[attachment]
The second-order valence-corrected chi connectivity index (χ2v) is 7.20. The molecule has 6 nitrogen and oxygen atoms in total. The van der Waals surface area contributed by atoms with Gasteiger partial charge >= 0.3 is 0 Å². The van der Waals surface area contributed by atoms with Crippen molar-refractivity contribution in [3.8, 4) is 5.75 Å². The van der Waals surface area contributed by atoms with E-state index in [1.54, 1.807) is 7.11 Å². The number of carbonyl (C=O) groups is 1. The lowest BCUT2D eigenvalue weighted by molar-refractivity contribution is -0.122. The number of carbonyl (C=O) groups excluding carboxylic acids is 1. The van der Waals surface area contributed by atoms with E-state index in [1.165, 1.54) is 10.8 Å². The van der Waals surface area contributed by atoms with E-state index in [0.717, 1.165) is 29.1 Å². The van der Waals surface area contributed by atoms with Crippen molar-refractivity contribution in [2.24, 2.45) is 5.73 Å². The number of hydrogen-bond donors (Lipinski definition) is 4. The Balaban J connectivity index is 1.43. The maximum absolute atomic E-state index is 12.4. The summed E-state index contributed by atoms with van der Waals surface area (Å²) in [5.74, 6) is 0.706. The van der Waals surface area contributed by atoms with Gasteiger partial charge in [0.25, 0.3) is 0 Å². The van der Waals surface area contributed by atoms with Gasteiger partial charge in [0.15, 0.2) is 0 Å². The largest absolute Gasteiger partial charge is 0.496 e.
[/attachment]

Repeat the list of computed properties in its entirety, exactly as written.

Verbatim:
The second-order valence-corrected chi connectivity index (χ2v) is 7.20. The molecule has 6 nitrogen and oxygen atoms in total. The van der Waals surface area contributed by atoms with Gasteiger partial charge >= 0.3 is 0 Å². The van der Waals surface area contributed by atoms with Crippen molar-refractivity contribution in [3.8, 4) is 5.75 Å². The van der Waals surface area contributed by atoms with E-state index in [1.54, 1.807) is 7.11 Å². The number of carbonyl (C=O) groups is 1. The lowest BCUT2D eigenvalue weighted by molar-refractivity contribution is -0.122. The number of carbonyl (C=O) groups excluding carboxylic acids is 1. The van der Waals surface area contributed by atoms with E-state index in [1.165, 1.54) is 10.8 Å². The van der Waals surface area contributed by atoms with E-state index in [0.717, 1.165) is 29.1 Å². The van der Waals surface area contributed by atoms with Crippen molar-refractivity contribution in [2.24, 2.45) is 5.73 Å². The number of hydrogen-bond donors (Lipinski definition) is 4. The Balaban J connectivity index is 1.43. The maximum absolute atomic E-state index is 12.4. The summed E-state index contributed by atoms with van der Waals surface area (Å²) in [5.74, 6) is 0.706. The van der Waals surface area contributed by atoms with Gasteiger partial charge in [0.25, 0.3) is 0 Å². The van der Waals surface area contributed by atoms with Gasteiger partial charge in [0.15, 0.2) is 0 Å². The largest absolute Gasteiger partial charge is 0.496 e.